"machining" the rotor and such.)  In particular getting a binary output from
a micromachined sensor doesn't change the cost of the sensor :-( (what I'm
trying to do might be described as a macromachined sensor with one bit of
resolution...)

BillW

1999\04\16@005319 by Sean Breheny

face picon face
Bill,

What about this, a variation on what was suggested before by someone else:

Have your motor spin a disk and suspend the motor from a low-friction
bearing so it is free to tilt. Now, use an object-interrupted optical pair
(IR led and phototrans) which get blocked by the motor when it is near the
zero deg. angle,but is unblocked when the motor is tilted by some amount.

Even this will drift some,because the zero position is arbitrary and if it
gets reset by various forces to something not alligned with your sensors,
it won't work right. However, all inertial reference systems have this
problem,in varying degrees, AFAIK.

Sean


At 09:44 PM 4/15/99 PDT, you wrote:
{Quote hidden}

| Sean Breheny
| Amateur Radio Callsign: KA3YXM
| Electrical Engineering Student
\--------------=----------------
Save lives, please look at http://www.all.org
Personal page: http://www.people.cornell.edu/pages/shb7
shb7spamKILLspamcornell.edu ICQ #: 3329174

1999\04\16@175643 by Eric Oliver

flavicon
face
If I follow this correctly, why would you even need a motor ?  Picture a
fork with only two tines.  Now a shaft horizontally between the two tines
on bearings. A small lever attached to the shaft hanging down vertically
between the two tines.  As you tilt the fork, the lever will remain
vertical.  Using the optical setup below, you could set it up so that the
lever blocked the beam when the fork was upright, but as it tilts, the
lever would move out of the way and allow the beam to trigger the receiver
on the other side.  It could be very small and it gives you what you need
digital ouput. The only kicker is the bearings. I don't know if you could
build it for the under $10 range.


Eric

{Original Message removed}

1999\04\16@181625 by William Chops Westfield

face picon face
   If I follow this correctly, why would you even need a motor ?  Picture a
   fork with only two tines.  Now a shaft horizontally between the two tines
   on bearings. A small lever attached to the shaft HANGING down vertically
   between the two tines.

"hanging" requires Gravity, or a mercury switch would be sufficient.
In essence, I'm looking for the simplest, cheapest equivilent of a mercury
switch that will detect an attitude change in free fall.

BillW

1999\04\16@211441 by Eric Oliver

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face
Ahhh. I think I missed the free fall part in the original post.

Eric

-----Original Message-----
From:   William Chops Westfield [SMTP:.....billwKILLspamspam.....CISCO.COM]
Sent:   Friday, April 16, 1999 5:15 PM
To:     EraseMEPICLISTspam_OUTspamTakeThisOuTMITVMA.MIT.EDU
Subject:        Re: tilt sensor, or motor load indicator...

   If I follow this correctly, why would you even need a motor ?  Picture a
   fork with only two tines.  Now a shaft horizontally between the two tines
   on bearings. A small lever attached to the shaft HANGING down vertically
   between the two tines.

"hanging" requires Gravity, or a mercury switch would be sufficient.
In essence, I'm looking for the simplest, cheapest equivilent of a mercury
switch that will detect an attitude change in free fall.

BillW

1999\04\16@213346 by Wagner Lipnharski

picon face
You could search for air bag sensors in junkcars depot. They should be
inexpensive after removed from damaged cars, since noboby install "old"
sensors in new cars, and after a crash, if the car would be possible to
be rebuild, they need to replace all the system, the air bags AND the
sensors.  They are accelerometers... probably for a couple of $.

William Chops Westfield wrote:
> I understand that there are other solutions to the problem I am solving.  I
> am specifically after an "under $10" complete circuit, which ought to be a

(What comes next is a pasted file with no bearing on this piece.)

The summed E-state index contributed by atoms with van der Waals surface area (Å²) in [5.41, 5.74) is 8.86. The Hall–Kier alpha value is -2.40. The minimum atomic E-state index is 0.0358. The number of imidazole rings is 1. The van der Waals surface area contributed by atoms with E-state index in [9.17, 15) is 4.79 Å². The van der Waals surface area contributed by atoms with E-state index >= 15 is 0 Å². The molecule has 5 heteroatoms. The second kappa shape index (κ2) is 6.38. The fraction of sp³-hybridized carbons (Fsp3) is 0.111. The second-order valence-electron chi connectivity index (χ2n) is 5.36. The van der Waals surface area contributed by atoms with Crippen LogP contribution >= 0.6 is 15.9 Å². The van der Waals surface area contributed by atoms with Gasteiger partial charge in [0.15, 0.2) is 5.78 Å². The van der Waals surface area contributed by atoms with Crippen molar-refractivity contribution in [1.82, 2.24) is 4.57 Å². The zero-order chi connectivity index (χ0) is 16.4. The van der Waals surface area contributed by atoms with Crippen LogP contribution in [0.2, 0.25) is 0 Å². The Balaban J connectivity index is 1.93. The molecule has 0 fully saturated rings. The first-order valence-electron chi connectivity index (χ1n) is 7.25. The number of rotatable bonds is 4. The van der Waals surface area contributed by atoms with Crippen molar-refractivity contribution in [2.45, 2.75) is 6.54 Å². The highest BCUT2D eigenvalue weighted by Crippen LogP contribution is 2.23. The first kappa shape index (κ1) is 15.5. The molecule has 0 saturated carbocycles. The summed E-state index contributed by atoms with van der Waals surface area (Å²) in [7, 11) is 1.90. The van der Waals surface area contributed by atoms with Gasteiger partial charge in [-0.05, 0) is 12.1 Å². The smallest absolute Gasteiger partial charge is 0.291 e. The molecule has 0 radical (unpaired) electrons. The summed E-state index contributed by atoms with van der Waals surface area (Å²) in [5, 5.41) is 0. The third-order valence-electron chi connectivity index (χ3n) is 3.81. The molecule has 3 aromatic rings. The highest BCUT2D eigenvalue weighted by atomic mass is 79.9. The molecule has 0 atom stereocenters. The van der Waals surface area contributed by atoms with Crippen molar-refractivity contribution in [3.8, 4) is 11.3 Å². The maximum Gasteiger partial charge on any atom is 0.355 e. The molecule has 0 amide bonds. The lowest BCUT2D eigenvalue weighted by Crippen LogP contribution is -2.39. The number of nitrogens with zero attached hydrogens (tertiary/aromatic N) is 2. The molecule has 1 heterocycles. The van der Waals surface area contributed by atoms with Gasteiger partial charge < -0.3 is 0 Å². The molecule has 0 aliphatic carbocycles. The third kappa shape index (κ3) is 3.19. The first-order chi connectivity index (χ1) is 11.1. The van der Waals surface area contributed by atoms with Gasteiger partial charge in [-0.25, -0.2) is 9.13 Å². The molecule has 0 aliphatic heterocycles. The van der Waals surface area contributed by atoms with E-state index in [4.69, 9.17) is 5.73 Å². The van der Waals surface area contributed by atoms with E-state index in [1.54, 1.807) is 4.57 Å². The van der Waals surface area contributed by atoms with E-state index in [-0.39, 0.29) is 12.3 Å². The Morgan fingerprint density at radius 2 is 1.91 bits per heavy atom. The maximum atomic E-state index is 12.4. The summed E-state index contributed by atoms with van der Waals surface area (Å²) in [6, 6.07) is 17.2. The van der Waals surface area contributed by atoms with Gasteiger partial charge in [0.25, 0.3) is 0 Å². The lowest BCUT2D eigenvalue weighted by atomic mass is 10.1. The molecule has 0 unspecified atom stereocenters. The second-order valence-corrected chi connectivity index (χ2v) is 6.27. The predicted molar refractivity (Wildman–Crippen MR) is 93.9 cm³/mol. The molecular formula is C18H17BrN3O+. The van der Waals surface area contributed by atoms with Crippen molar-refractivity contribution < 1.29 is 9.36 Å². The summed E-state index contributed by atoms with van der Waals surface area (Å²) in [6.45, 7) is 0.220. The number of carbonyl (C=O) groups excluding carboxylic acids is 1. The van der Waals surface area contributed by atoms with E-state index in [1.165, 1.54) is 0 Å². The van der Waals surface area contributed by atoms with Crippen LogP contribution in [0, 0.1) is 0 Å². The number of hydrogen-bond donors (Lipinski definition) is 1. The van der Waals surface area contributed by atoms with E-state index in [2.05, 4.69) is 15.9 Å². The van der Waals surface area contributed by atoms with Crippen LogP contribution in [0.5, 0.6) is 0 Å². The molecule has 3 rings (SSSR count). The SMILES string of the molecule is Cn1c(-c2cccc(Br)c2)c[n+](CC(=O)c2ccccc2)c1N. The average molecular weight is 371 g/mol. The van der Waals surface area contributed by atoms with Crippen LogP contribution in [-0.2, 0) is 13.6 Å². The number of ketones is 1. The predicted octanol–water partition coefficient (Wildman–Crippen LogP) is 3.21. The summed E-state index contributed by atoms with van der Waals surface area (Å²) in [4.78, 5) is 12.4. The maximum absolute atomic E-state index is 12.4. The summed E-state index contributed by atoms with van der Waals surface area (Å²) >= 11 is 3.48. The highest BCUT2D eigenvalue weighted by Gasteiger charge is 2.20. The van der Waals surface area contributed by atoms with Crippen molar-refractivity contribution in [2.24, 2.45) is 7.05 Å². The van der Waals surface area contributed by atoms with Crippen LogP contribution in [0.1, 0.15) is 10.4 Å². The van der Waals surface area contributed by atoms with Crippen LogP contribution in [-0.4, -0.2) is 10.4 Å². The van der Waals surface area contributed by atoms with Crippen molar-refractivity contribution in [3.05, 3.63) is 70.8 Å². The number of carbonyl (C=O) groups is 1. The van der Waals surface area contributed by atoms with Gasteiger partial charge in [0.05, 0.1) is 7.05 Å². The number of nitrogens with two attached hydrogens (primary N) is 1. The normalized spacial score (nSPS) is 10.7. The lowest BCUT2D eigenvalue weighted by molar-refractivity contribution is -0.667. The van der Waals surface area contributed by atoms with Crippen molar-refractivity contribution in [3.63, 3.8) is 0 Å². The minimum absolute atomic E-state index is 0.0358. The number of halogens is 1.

> piece of cake with a $0.35 motor and a $3 PIC (plus hobbyist labor
> "machining" the rotor and such.)  In particular getting a binary output from
> a micromachined sensor doesn't change the cost of the sensor :-( (what I'm
> trying to do might be described as a macromachined sensor with one bit of
> resolution...

1999\04\17@030239 by Craig R. Graf

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face
The problem with airbag sensors is the 50g rating.  Gravity is such a small
part of this.
Humphrey makes a terrific tilt/angle sensor that can be coupled with an SSI
ASIC to provide excellent thermal stability
http://www.remec.com/hmphry/hmphryf.htm  click on new products.

VTI Hamlin makes some great low g accelerometers.

I have also included a link to a very good lecture series on sensors
http://cdr.stanford.edu/DD/Courses/me220/list.html


{Original Message removed}

1999\04\17@104656 by miked

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face
> Bill,
>
> What about this, a variation on what was suggested before by someone else:
>
> Have your motor spin a disk and suspend the motor from a low-friction
> bearing so it is free to tilt. Now, use an object-interrupted optical pair
> (IR led and phototrans) which get blocked by the motor when it is near the
> zero deg. angle,but is unblocked when the motor is tilted by some amount.
>

This is how mechanical gyros work that are used in r/c helicopters.
Pretty much replaced by piezo units now.
 Mike DeMetz sect. Michiana R/C Choppers
 mikedspamspam_OUTtechnologist.com
 http://www.elkhart.net/~miked/

1999\04\27@182648 by John Payson

flavicon
face
|    If I follow this correctly, why would you even need a motor ?  Picture a
|    fork with only two tines.  Now a shaft horizontally between the two tines
|    on bearings. A small lever attached to the shaft HANGING down vertically
|    between the two tines.

|"hanging" requires Gravity, or a mercury switch would be sufficient.
|In essence, I'm looking for the simplest, cheapest equivilent of a mercury
|switch that will detect an attitude change in free fall.

What about this: place a balanced horizontal rod so that it can pivot
(like a see-saw).  Use a small, weak, spring to bias it toward staying
horizontal.  Place sensors above/below one end of the rod to detect if
it moves.  Because the rod is balanced, it will be unaffected by grav-
ity or linear acceleration.

Note, btw, that you may tilt the whole setup so the rod is vertical (or
any other angle you want).  Note also that if you wish to detect more
than one axis of rotation you'll either need to add another pivoting
rod or else design the pivot so the rod can move in more than one axis
(e.g. using a gimballed mount).